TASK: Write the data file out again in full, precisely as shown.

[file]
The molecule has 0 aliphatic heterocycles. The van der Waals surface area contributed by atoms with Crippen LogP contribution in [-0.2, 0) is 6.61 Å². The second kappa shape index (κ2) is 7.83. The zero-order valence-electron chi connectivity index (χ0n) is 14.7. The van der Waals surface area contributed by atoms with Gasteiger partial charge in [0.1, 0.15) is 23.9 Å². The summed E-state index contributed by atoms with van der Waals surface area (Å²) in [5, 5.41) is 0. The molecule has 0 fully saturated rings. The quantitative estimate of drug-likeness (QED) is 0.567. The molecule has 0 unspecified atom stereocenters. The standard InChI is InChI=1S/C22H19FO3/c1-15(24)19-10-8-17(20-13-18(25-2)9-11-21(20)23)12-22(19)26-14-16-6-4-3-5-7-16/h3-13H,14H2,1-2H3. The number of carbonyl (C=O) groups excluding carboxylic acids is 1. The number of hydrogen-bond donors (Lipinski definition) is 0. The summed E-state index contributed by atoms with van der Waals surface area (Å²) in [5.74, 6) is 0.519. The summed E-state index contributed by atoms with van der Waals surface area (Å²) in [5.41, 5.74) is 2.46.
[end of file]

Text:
The molecule has 0 aliphatic heterocycles. The van der Waals surface area contributed by atoms with Crippen LogP contribution in [-0.2, 0) is 6.61 Å². The second kappa shape index (κ2) is 7.83. The zero-order valence-electron chi connectivity index (χ0n) is 14.7. The van der Waals surface area contributed by atoms with Gasteiger partial charge in [0.1, 0.15) is 23.9 Å². The summed E-state index contributed by atoms with van der Waals surface area (Å²) in [5, 5.41) is 0. The molecule has 0 fully saturated rings. The quantitative estimate of drug-likeness (QED) is 0.567. The molecule has 0 unspecified atom stereocenters. The standard InChI is InChI=1S/C22H19FO3/c1-15(24)19-10-8-17(20-13-18(25-2)9-11-21(20)23)12-22(19)26-14-16-6-4-3-5-7-16/h3-13H,14H2,1-2H3. The number of carbonyl (C=O) groups excluding carboxylic acids is 1. The number of hydrogen-bond donors (Lipinski definition) is 0. The summed E-state index contributed by atoms with van der Waals surface area (Å²) in [5.74, 6) is 0.519. The summed E-state index contributed by atoms with van der Waals surface area (Å²) in [5.41, 5.74) is 2.46.